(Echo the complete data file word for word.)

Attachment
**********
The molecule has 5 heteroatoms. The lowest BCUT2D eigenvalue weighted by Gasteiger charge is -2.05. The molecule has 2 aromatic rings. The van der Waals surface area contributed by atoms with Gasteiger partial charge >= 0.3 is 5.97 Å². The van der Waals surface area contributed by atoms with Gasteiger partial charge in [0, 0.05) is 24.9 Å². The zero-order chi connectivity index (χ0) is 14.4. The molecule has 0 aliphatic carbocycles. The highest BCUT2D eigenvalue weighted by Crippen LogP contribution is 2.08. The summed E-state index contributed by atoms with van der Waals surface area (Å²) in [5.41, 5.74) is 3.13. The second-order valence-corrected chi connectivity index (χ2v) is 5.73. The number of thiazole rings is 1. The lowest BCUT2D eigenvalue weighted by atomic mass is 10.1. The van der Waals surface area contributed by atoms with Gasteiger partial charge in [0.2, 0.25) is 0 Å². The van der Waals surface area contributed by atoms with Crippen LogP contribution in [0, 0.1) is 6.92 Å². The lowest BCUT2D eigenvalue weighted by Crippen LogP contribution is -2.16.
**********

The molecule has 5 heteroatoms. The lowest BCUT2D eigenvalue weighted by Gasteiger charge is -2.05. The molecule has 2 aromatic rings. The van der Waals surface area contributed by atoms with Gasteiger partial charge >= 0.3 is 5.97 Å². The van der Waals surface area contributed by atoms with Gasteiger partial charge in [0, 0.05) is 24.9 Å². The zero-order chi connectivity index (χ0) is 14.4. The molecule has 0 aliphatic carbocycles. The highest BCUT2D eigenvalue weighted by Crippen LogP contribution is 2.08. The summed E-state index contributed by atoms with van der Waals surface area (Å²) in [5.41, 5.74) is 3.13. The second-order valence-corrected chi connectivity index (χ2v) is 5.73. The number of thiazole rings is 1. The lowest BCUT2D eigenvalue weighted by atomic mass is 10.1. The van der Waals surface area contributed by atoms with Gasteiger partial charge in [0.2, 0.25) is 0 Å². The van der Waals surface area contributed by atoms with Crippen LogP contribution in [0, 0.1) is 6.92 Å². The lowest BCUT2D eigenvalue weighted by Crippen LogP contribution is -2.16.